Abandoned ireland


Ballinrobe Barracks,

County Mayo

Documenting our Heritage

The first army barracks was built in Ballinrobe about the year 1700 on the site of the 14th century Ballinrobe Castle. Located just south of the junction of Bridge Street and High Street, this site is now occupied by the Garda Station / Telecom offices and tower.

Further south, on the opposite side of the River Robe, stood the New Castle, built by the Bourke family, but later acquired and forfeited by Gregory Nolan in the Cromwellian confiscations. In 1655, the New Castle was granted to Sir James Cuff, one of the Cromwellian Commissioners.

Sir James Cuff had two sons, Francis who inherited the Ballinrobe estate, and Gerald, who went on to build Elm Hall near Ballycarra, County Mayo. Gerald's son, another James, however seems to have returned to Ballinrobe and in 1752 recorded a lengthy Latin inscription on a stone slab placed over the main gate of the castle courtyard, which can be loosely translated as:

'Glory to God, the best and greatest favouring the undertaking. This Castle was begun erected and possessed by the elective Chief anciently styled MacWilliam of the family of De Burgh in the County of Mayo. Then after various chances and various ownerships, when ruinous, the late Sir James Cuff, Knight, caused it to be rebuilt as the Dwelling house of the Manor: his grandson, and in order of succession surviving heir, James Cuff, Esquire, took care to have it, which had afresh unhappily become a wreck, as well as the neighbouring market town almost about to perish, and the Demesne land, restored enlarged and ornamented."

James son, another James (1747 - 1821), seems to have added an e to his surname, becoming James Cuffe. He represented Mayo in the Irish House of Commons from 1768 until 1797 and was created Baron Tyrawley on the 7th November 1797. Starting out as a professional soldier, Cuffe had become an Irish barracks official in 1772 and eventually became first commissioner of public works and barrack master general. He conferred the positions of Irish barracks treasurer on his illegitimate first son, another James (1778-1828), and Irish barracks controller on his second son (also illegitimate), Henry.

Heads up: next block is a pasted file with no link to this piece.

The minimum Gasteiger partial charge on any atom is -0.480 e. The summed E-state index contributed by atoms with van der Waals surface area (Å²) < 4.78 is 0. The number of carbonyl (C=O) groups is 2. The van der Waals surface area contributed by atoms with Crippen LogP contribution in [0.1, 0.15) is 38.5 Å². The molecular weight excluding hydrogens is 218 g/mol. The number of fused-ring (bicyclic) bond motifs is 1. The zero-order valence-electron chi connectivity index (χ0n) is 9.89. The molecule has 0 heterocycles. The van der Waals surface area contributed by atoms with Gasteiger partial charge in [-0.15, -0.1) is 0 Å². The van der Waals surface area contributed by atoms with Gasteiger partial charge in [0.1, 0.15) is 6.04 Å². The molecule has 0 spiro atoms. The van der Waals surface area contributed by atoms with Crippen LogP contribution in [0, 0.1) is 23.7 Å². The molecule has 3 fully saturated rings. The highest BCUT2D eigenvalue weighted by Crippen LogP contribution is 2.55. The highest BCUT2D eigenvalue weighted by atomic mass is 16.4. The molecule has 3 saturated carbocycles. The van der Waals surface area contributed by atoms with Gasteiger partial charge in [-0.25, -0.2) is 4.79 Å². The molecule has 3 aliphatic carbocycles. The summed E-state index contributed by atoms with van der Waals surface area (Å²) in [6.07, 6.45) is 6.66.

Ballinrobe Barracks,
Co. Mayo

Baron Tyrawley (1747 - 1821)

In 1821, they sold their Ballinrobe estate to the War Office (where they were in control of the Irish barracks), so that their castle could be used to extend and enlarge the earlier barracks.

All three Cuffes were said to have the morals of goats. When the board of works finances were scrutinized it was discovered that the accounts had remained unsettled for many years and had been run in a manner ‘criminally negligent if not corrupt’.

Baron Tyrawley (Cuffe senior) was suspected of lining his own pockets, to the extent that ‘from a very moderate beginning’ he had acquired landed property of £10,000 (around a billion Euro in today's money). The Cuffes managed to get away with retiring their posts with compensatory pensions of £400 a year. Eventually they were found to be jointly in arrears to the tune of £27,059 (more than two billion Euro in today's money!) which was secured on their estates, by annual installments of £4,000 together with the proceeds from the suspension of their pensions.

Getting back to the barracks, the old barracks (near High Street) was used for infantry and housed 6 officers and 96 non-commissioned officers and men. Tyrawley's castle was converted to a cavalry barracks, and housed 8 officers, 106 non-commissioned officers and privates, with stabling for 84 horses. The two were linked with a new bridge over the River Robe called the Military Bridge. The land between, the Ordnance Ground, was where military exercises and drilling could be practised.

The armed forces remained stationed in Ballinrobe until their withdrawal in 1926.

Map of Ballinrobe (circa 1840)

This article is the copyright of Tarquin Blake, Abandoned Ireland, and may not be reproduced in any form without permission.